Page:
“What I’m impressed with the most is that the coaches are mentors first to those kids,” Flores said. “Winning football games, that’s great, that’s a byproduct of what’s he’s doing, but in my brief time getting to know coach Moilan, what sticks out is he’s a mentor to those young gentlemen. He’ll sit down with them, help them and counsel them, and he has a great group of coaches.”
Flores is also willing to help out. She, Moilan and some of the football players have plans to share their mentoring influence with other deserving children of The Trail.
“I’m hoping by getting them involved that they learn it doesn’t matter where you come from, there’s always room to give back to the community,” Flores said.
Football assistant coach Bill Rock has been at the school for 10 years. He and his family live just off Las Vegas Trail. His daughter goes to Western Hills.
“This is our community. We have great kids here. They come from hard homes, but they come to school and work hard and want an education,” he said. “We have good people; we just need some programs to help these people out. These kids need an extra hand and someone to care for them — keep them active and off the streets. The more positive influence we have here, the better it is.”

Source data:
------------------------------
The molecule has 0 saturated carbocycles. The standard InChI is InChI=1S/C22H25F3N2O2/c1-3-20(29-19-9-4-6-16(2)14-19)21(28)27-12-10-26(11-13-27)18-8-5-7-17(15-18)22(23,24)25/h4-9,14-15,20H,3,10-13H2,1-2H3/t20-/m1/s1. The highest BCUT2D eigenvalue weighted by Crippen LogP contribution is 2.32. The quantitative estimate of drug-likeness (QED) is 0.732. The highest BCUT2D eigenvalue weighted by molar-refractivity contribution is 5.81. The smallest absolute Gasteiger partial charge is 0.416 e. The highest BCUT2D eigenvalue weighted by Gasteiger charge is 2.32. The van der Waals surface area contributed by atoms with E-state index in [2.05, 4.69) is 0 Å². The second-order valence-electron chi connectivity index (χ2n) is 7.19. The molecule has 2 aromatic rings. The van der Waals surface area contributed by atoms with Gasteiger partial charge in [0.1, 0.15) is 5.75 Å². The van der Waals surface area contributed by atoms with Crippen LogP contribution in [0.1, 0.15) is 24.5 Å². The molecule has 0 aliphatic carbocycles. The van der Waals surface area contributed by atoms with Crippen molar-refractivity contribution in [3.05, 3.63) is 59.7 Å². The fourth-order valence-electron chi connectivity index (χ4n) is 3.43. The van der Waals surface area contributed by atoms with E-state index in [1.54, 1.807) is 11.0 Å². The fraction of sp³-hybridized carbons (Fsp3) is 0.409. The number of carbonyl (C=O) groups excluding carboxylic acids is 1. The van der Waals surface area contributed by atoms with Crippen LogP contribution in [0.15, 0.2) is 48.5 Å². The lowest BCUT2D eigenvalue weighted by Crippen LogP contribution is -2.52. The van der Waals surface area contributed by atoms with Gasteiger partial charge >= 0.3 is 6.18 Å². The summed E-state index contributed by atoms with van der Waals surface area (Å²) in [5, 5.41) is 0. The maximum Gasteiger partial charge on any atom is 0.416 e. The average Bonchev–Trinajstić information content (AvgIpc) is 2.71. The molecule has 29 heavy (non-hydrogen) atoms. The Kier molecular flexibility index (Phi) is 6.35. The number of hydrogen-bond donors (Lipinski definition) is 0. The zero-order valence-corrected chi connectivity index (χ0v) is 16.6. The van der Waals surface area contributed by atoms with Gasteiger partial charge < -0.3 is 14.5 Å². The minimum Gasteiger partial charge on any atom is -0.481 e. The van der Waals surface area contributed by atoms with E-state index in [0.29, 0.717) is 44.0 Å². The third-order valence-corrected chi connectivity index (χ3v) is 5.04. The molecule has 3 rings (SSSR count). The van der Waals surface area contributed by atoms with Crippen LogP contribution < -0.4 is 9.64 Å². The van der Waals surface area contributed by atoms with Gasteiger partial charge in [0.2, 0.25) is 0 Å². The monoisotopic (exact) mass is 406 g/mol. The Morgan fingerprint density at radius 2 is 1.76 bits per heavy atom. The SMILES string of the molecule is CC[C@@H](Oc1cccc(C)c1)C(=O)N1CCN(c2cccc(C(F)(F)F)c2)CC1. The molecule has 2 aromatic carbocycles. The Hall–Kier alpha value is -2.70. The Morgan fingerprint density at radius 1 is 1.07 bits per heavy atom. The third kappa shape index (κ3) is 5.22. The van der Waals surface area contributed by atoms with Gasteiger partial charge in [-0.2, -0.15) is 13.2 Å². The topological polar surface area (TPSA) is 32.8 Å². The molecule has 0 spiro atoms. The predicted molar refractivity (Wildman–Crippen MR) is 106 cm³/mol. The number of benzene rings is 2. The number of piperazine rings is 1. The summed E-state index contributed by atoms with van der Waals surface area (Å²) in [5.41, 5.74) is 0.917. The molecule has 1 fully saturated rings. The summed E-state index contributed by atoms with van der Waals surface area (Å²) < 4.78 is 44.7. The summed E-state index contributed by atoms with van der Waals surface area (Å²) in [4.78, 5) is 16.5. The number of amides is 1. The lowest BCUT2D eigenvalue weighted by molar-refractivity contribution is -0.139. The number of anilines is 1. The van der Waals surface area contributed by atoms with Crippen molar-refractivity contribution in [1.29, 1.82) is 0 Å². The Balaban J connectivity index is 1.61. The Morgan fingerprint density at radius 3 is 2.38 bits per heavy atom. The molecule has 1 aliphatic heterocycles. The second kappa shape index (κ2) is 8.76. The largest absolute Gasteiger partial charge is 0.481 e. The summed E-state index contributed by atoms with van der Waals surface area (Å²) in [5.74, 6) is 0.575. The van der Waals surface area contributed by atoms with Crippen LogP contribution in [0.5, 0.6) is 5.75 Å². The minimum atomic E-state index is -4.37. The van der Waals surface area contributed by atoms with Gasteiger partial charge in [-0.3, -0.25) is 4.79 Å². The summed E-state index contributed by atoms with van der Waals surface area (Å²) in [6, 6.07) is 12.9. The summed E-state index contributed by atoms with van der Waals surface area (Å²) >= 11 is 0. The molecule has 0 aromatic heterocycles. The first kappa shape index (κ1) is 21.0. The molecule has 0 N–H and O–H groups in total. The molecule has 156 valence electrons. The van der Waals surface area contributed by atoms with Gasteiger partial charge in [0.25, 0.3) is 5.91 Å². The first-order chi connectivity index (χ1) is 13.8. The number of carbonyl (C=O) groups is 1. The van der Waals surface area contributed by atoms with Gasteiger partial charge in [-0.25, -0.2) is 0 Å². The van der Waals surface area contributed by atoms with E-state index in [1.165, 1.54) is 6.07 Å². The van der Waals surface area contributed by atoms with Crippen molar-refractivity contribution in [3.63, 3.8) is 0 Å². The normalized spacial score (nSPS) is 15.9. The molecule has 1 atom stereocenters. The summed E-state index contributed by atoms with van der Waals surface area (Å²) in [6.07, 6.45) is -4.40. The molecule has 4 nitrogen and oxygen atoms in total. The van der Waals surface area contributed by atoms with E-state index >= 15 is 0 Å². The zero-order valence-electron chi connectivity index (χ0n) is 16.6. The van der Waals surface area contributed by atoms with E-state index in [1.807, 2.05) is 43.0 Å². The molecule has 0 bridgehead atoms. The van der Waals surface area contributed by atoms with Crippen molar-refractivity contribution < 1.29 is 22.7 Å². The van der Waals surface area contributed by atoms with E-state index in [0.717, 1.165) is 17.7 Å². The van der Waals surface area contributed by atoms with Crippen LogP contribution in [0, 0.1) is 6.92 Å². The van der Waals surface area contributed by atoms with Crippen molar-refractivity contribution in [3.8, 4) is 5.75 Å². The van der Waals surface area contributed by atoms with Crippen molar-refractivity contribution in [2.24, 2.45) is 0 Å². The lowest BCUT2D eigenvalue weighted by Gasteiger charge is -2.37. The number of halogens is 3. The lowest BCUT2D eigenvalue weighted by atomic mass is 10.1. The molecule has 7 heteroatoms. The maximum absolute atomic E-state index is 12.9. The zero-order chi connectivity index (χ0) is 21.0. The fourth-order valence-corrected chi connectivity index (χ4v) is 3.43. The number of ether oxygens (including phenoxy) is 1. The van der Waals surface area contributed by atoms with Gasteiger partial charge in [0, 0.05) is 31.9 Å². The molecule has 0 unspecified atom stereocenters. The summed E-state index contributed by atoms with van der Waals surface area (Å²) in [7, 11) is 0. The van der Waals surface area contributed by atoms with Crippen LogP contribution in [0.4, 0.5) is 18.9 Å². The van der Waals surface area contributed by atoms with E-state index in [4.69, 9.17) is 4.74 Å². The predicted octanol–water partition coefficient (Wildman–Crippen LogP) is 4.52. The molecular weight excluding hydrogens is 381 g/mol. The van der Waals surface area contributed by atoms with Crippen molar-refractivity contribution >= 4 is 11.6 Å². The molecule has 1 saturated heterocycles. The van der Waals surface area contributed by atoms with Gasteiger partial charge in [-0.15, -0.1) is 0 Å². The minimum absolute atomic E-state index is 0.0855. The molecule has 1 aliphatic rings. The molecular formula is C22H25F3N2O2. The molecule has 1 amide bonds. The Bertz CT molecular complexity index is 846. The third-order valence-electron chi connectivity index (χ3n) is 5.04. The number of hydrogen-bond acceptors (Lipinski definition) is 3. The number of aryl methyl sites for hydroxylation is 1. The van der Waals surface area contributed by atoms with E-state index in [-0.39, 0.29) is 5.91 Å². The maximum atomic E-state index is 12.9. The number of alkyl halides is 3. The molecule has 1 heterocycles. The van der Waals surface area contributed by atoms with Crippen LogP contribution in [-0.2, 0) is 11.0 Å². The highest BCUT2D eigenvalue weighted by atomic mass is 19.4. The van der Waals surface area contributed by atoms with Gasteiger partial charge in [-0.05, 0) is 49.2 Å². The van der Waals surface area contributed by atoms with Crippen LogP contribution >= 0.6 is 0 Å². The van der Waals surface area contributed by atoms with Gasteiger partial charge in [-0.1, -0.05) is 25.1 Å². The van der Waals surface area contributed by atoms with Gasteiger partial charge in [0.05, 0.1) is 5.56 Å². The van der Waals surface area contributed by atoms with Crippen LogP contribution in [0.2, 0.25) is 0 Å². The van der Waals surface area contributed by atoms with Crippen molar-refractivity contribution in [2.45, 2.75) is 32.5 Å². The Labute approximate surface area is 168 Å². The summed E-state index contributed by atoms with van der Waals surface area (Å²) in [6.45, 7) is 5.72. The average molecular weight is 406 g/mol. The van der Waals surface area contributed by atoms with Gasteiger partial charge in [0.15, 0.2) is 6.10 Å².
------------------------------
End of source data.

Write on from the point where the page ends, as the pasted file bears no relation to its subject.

Moilan and his staff still have a message they want the city to know.
“We want to help as much as we can; use us as a resource. We take a lot of time to get out to the community — we probably need to do a better job at that,” he said. “Biggest thing is to be available. A lot of kids live in single-parent houses and in houses that are broken down. Our kids aren’t bad kids; they just need some mentoring and guidance.”